Stories of Cancer
Giving Voice to Real Experiences

Sword of Damocles

About 18 months after finishing treatment, two years since diagnosis, I start to have worrying symptoms of tightness in my chest and anxiety that the cancer has spread. I have a nightmare:

I’m talking to the oncologist telling him that there’s no point in taking these drugs any more, I’m dying anyway, I’m crying, telling him I’m dying over and over again in between sobs. I wake up to hear the cat crying – who does die a couple of months later…

The year brings slow improvement and I do get better at managing myself, with my energy levels steadily coming back but so gradually I can only see it in retrospect. In February that year, after talking with my consultant and GP, I stopped taking the Arimidex. I’d been taking it a year and my consultant agrees that it’s of limited value in my case. I’m relieved when, quite quickly, some of the symptoms (like joint pain) are reduced or disappear, but disappointed that it has little or no impact on the fatigue. I had hoped that maybe the Arimidex was causing the fatigue and that when I stopped taking it my energy would return.

My follow up checks with the oncology team often leave me feeling low. I’m usually anxious for a few days before the appointment, worrying that they will find a recurrence, then relieved when that’s not the case.  I always report back on the fatigue too, hoping for something if only reassurance. This usually isn’t forthcoming as my diary notes after the February appointment:

My check up on Tuesday left me feeling really low. I wept buckets a few days later with Liz, telling her about my lack of energy and how the oncologist just couldn’t bring himself to say the words I wanted to hear “this is normal for some women” instead he says things like “we don’t know why some women bounce back and some don’t” and “you’re only just below average”. Why aren’t these statements enough for me? He also says that the emotional and psychological impact is not to be underestimated. Does he mean it’s all in my head? I know I’m depressed but surely its normal to be depressed when you’re knackered all the time? But maybe the depression is causing the exhaustion? My GP has suggested anti-depressants. I’ve stopped taking the Arimidex, to see if that has an impact. The oncologist thinks its unlikely but when I asked my GP if she thought that having oestrogen stripped from your body would have an impact on energy she said something like “I would think so”. So we’ll see if not taking that makes a difference. I’m not sure about the anti-depressants. It would be good to have a year or two without any drugs, to see what my body feels like when it’s left to its own devices.

I ask for, and get, a referral to the psycho-oncology team. I have six sessions with a lovely therapist called Carolyn, who helps me to analyse how the way I think has an impact on my mood and energy. However we come to a point where it seems that all is left to talk about is the fatigue and that’s not a psychological problem – I feel much clearer about that as time goes by, and with Carolyn’s help I re-assess the depression, seeing it now as a normal reaction not a clinical problem. As well as this, Dr Young suggests I have a chest and abdomen CT scan. I told him about the tightness across my chest, about feeling anxious that the cancer had recurred, and he thought it would probably help put my mind at rest. Which it does when the results come back, No Evidence of Recurrence being the words all cancer patients want to hear. However, going through the process (another trip to Christie’s, sitting in waiting areas in a dressing gown, drinking nasty tasting liquid, more x-rays zapping my body, waiting for the results) also raises the levels of anxiety and I end up wondering about the value of it. However there is no evidence of spread. I need to let go of the fear that it had gone into my lungs, and be thankful for this.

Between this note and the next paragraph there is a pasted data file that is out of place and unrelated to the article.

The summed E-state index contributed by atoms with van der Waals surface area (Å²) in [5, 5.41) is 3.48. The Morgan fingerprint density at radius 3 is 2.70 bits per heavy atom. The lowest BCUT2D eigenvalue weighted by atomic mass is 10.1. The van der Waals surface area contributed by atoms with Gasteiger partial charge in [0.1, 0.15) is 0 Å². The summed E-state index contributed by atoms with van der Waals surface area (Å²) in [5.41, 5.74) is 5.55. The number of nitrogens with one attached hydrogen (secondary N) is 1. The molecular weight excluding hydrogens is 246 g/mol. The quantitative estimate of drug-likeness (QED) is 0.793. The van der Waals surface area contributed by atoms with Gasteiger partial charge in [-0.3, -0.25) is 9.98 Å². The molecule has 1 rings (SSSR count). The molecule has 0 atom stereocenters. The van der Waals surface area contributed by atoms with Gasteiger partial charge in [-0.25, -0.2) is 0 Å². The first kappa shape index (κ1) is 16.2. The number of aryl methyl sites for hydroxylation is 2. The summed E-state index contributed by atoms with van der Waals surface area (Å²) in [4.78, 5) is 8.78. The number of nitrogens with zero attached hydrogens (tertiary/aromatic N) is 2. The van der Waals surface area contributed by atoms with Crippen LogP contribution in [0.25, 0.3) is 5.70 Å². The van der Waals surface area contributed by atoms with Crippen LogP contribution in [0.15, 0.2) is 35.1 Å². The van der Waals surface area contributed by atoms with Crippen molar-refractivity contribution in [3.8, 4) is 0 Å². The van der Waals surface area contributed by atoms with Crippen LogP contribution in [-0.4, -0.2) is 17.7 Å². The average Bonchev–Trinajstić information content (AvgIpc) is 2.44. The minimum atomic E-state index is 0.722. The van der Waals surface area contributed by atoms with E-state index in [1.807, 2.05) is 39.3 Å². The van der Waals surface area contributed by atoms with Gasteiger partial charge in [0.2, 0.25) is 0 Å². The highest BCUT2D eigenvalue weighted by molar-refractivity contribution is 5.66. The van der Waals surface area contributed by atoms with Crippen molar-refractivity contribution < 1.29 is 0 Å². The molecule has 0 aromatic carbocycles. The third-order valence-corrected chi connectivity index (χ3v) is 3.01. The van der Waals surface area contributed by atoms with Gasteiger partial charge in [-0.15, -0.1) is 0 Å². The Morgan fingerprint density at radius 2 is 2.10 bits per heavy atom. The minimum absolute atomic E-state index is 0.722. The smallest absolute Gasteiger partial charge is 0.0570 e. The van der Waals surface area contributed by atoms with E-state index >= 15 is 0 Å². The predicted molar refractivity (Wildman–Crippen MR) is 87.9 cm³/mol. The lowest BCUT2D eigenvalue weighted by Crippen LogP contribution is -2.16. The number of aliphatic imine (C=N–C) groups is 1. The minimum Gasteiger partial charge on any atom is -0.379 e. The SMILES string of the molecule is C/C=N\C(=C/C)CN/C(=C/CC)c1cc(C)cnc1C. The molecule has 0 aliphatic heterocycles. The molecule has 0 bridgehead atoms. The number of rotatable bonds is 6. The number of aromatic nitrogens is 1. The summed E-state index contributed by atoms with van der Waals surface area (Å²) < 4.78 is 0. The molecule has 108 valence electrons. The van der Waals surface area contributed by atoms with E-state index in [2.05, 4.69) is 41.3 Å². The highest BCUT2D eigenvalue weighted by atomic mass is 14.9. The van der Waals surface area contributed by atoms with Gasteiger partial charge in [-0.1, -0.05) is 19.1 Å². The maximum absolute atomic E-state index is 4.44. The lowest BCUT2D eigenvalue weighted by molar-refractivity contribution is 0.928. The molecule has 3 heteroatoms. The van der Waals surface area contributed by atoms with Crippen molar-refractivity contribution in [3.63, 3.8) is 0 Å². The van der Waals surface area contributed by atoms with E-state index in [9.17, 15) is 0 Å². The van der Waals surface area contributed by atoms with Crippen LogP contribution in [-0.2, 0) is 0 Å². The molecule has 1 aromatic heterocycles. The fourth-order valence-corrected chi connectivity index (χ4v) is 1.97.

Looking back, I think this period was a real low for me. It was sinking in that I had a longer-term problem with the fatigue, I felt the ‘sword of damocles’ hanging over me frequently (fear of recurrence) and I was still finding day-to-day living difficult. Terry was still ill, hadn’t worked for nearly a year, and had a bad relapse around this time. I felt bad for not having much sympathy for him. When I tell him that I’m being referred for a scan, he says ‘one more thing to get anxious about’. I’m cross with him at the time as I’m hoping it will set my mind at rest, but he ends up being right, it does raise our anxiety levels both going for the scan and waiting for the results afterwards. Its also true that it did set my mind at rest to have the scan when the results came back “no evidence of recurrence”. Our lives have become too small, with too much focus on our health problems and not enough contact with other people.

One day, a couple of days after the scan, I had a sort of panic attack on the bus coming home from town. I’d overdone it again, spending the morning busy in the garden, both working on it and planning improvements, going straight into town to meet a friend and get a haircut, which was too much for me. The bus driver on the way home was driving too fast, it was hot and crowded, and I had to talk myself through it – doing breathing exercises to stay calm until I could get off the bus. Things like this didn’t happen to me, I was a strong and capable woman, so when I found myself feeling vulnerable it freaked me out. When we get the results of the scan the letter from the oncologist to my GP also says that “she is struggling badly psychologically”. I feel cross and upset but he’s right, I am still struggling psychologically and wonder how many other people do, and whether others are better at putting a brave face on.